Heard in a Violent Ward (download)


Baritone voice and piano–23′

A bold song cycle for baritone and piano drawn from the poems and letters of the English pastoral poet John Clare.

Listen to a performance by Lawrence Weller and John Churchwell:

Preview the score:


Heard in a Violent Ward (John Clare)

Song cycle for baritone and piano
1990, rev. 2014
23′ duration
Text: poems and letters by John Clare
Premiere—1993, by Lawrence Weller, baritone; John Churchwell, piano, Saint Paul, MN.
Voice range:

Program Not

A peasant poet, the son of a Northamptonshire farm laborer, John Clare achieved a certain fame through the publication in 1820 of Poems Descriptive of Rural Life and Scenery, and The Village Minstrel, which appeared the following year. Bloom and Trilling call him “a genuine visionary of nature,” acknowledging the poet’s narrow range, but pronouncing the work “intense and pure.” “That sweet man, John Clare” as Roethke called him, entered the Northampton General Lunatic Asylum in 1841, the victim of acute bi-polar disorder. He lived there, and was treated well and allowed to continue writing, until his death.

Selected from various sources, this cycle includes observations on Byron’s funeral train, Clare’s best-known poem, “I am,” and his last, poignant letter. It is dedicated to baritone Lawrence Weller.


I. In a Madhouse

Dear Sir,
I am in a Madhouse and quite forget your Name or who you are You must excuse me for I have nothing to communicate or tell of and why I am shut up I don’t know I have nothing to say so I conclude
Yours respectfully,
John Clare (To James Hipkins, 1860)

II. There is a charm in Solitude

There is a charm in Solitude that cheers
A feeling that the world knows nothing of
A green delight the wounded mind endears
After the hustling world is broken off
Whose whole delight was crime at good to scoff
Green solitude his prison pleasure yields
The bitch fox heeds him not—birds seem to laugh
He lives the Crusoe of his lonely fields
Which dark green oaks his noontide leisure shields (Before 1856)

III. Byron’s Funeral 1825

My eye was arrested by straggling groups of common people… The train of a funeral suddenly appeared on which a young girl that stood beside me gave a deep sigh and uttered “Poor Lord Byron.” I looked up in the young girl’s face; it was dark and beautiful, and I could almost feel in love with her… She had counted the carriages in her mind as they passed… sixty-three or -four in all. The gilt ones that led the procession were empty. I saw his remains born away on its last journey to that place where fame never comes; though it lives like a shadow and lingers like a sunbeam on his grave it cannot enter. (1825)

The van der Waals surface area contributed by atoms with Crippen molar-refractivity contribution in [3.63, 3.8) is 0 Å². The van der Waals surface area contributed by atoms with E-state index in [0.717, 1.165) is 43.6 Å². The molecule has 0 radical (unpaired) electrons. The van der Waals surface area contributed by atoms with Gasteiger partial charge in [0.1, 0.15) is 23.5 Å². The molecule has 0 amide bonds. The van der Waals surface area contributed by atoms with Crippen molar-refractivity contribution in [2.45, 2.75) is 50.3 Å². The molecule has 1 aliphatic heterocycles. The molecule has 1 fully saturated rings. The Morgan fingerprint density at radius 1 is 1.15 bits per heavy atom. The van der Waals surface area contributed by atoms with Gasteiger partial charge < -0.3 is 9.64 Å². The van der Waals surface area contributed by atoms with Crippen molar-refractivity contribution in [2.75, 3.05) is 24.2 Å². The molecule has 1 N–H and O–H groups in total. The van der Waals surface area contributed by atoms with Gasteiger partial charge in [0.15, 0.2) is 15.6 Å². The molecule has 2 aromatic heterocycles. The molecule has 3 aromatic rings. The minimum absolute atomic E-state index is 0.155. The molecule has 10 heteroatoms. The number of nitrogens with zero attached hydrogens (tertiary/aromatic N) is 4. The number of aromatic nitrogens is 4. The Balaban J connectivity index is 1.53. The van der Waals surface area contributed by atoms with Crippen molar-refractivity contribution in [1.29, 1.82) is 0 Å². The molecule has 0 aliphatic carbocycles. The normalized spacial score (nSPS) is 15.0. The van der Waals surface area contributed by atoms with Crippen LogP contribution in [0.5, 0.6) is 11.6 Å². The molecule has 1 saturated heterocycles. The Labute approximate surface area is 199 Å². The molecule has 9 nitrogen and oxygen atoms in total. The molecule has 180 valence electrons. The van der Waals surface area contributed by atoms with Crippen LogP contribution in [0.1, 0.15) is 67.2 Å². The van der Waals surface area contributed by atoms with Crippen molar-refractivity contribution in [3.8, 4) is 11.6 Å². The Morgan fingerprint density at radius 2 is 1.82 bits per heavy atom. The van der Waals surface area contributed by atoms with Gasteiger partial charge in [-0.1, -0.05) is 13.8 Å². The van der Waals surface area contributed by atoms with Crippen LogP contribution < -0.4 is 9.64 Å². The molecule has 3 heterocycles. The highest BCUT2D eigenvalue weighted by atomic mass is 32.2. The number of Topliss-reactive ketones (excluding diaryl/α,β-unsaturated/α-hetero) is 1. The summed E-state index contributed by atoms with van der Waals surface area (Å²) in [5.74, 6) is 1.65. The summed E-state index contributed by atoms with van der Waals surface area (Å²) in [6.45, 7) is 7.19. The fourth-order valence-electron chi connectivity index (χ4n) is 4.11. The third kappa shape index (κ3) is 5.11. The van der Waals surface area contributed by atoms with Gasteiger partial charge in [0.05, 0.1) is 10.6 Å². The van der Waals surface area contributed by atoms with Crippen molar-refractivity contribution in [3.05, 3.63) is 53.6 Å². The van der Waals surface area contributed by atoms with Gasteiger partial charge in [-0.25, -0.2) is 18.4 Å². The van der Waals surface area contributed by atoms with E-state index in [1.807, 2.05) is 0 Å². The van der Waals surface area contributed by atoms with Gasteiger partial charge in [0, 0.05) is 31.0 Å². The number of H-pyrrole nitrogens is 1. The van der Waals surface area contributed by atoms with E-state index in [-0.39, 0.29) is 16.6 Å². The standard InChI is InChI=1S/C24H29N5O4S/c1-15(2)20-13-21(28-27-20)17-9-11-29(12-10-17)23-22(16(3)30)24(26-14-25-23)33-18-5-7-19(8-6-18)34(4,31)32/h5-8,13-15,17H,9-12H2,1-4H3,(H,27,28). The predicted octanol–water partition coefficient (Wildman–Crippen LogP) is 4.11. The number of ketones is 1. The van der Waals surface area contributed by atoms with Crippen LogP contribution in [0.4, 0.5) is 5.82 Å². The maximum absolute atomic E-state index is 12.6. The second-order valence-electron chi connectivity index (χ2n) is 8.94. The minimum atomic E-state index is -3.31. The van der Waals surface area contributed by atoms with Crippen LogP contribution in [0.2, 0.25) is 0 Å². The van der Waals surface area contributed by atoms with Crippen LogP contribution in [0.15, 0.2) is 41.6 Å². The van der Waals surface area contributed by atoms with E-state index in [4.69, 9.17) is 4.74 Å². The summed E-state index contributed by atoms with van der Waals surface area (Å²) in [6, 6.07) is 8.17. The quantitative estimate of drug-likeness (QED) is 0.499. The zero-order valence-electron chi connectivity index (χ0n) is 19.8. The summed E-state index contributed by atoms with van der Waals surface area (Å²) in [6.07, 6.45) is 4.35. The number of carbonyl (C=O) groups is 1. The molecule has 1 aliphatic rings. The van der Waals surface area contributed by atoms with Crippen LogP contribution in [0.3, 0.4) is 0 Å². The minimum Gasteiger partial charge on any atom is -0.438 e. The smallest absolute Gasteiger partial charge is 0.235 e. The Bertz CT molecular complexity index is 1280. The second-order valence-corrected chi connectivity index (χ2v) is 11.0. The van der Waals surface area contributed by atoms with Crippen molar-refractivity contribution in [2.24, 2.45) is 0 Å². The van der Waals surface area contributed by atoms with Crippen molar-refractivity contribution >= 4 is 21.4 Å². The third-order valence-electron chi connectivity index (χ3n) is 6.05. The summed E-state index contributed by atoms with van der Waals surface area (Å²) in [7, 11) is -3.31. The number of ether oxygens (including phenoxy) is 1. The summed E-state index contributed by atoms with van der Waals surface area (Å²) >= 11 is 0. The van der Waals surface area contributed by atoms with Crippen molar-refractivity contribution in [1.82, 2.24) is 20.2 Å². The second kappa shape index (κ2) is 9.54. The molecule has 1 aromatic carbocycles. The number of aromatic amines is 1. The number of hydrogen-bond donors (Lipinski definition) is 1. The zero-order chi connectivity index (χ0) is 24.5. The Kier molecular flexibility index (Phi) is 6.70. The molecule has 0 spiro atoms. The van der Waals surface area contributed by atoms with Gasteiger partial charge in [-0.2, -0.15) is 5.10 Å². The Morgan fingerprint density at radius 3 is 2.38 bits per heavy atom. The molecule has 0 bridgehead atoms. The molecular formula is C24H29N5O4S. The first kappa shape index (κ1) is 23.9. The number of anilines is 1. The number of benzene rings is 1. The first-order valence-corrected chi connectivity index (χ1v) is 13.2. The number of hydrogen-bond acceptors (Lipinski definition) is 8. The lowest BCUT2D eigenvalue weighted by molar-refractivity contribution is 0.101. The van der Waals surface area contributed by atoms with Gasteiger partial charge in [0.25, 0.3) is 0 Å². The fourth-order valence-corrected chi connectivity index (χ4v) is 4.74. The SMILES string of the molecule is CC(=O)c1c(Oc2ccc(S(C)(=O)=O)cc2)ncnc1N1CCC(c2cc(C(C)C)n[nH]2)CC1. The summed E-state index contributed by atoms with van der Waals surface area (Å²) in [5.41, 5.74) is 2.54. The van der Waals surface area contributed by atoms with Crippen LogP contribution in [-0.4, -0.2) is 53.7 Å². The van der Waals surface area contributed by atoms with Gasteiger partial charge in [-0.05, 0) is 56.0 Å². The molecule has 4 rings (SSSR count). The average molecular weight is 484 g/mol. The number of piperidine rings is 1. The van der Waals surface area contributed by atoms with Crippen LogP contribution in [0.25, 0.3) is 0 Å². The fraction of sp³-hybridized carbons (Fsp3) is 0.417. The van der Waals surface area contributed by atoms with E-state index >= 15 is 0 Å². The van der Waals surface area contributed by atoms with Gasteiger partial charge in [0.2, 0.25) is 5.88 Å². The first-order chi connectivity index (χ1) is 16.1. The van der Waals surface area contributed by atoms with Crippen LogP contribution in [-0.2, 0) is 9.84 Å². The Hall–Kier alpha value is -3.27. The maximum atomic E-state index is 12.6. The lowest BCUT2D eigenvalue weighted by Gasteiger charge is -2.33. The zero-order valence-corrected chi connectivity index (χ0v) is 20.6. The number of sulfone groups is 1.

IV. Enquiry

My dear boy,
You told me to enquire about my old companions of my single days—

How is Thomas Porter—in my single days we loved books and flowers together. And how is Tom Clare—we used to sit in the fields and sing capital songs—”She is the darling of my life, and she lives in the alley…”—Capital songs over a bottle of beer!

How is old Otter the Fiddler? And old John Nottingham and his wife Sally Frisby? Henry Snow and his wife and Robin Oliver and Jonathan Burbidge and his wife and daughter and Mary Buzley and old Mr. Buzley if alive for many are dead and some forgotten and Richard Royce and his wife and daughter? And Nottingham, old John Nottingham?

There is also Will Bloodworth and Tom and Sam Ward and John Fell and his wife and John King and Miss Large.

Mr. and Miss Bellars on the hill and John and Mrs. Bullimore the Village Schoolmistress and how is Charles Welsh and Robin Oliver? And John Nottingham.
And remember me kindly to all I have forgotten. (To Chas. Clare, 1849)

V. Nobody will own me

Nobody will own me or have me at any price, and what have I done? When people call me God’s bastard, pay me by shutting me up from Gods people out of the way of common sense and then take my head off because they can’t find me. It out-herods Herod.
Dearest Mary, are you faithful?* How I should like to walk with you in the snow where I helped to shake your carpets and take the opportunity we neglected then to kiss on the green grass and love you even better than before. (To Mary Collingwood, 1850).
*Clare confuses Mary Collingwood with his wife, also named Mary

VI. I Am

I am—yet what I am, none cares or knows;
My friends forsake me like a memory lost:—
I am the self-consumer of my woes;—
They rise and vanish [in oblivion’s host,] Like shadows in love’s frenzied stifled throes:—
And yet I am, and live—like vapours tossed

Into the nothingness of scorn and noise,—
Into the living sea of waking dreams,
Where there is neither sense of life or joys,
But the vast shipwreck of my life’s esteems;
Even the dearest, that I love the best
Are strange—nay, rather stranger than the rest.

I long for scenes, where man hath never trod
A place where woman never smiled or wept
There to abide with my Creator, God;
And sleep as I in childhood, sweetly slept,
Untroubling, and untroubled where I lie,
The grass below—above the vaulted sky. (1840s)

VII. Conclusion

Dear Sir,
I… quite forget your Name or who you are… You must excuse me I have nothing to communicate and why I am shut up… I have nothing… I conclude, John Clare. (To James Hipkins, 1860)



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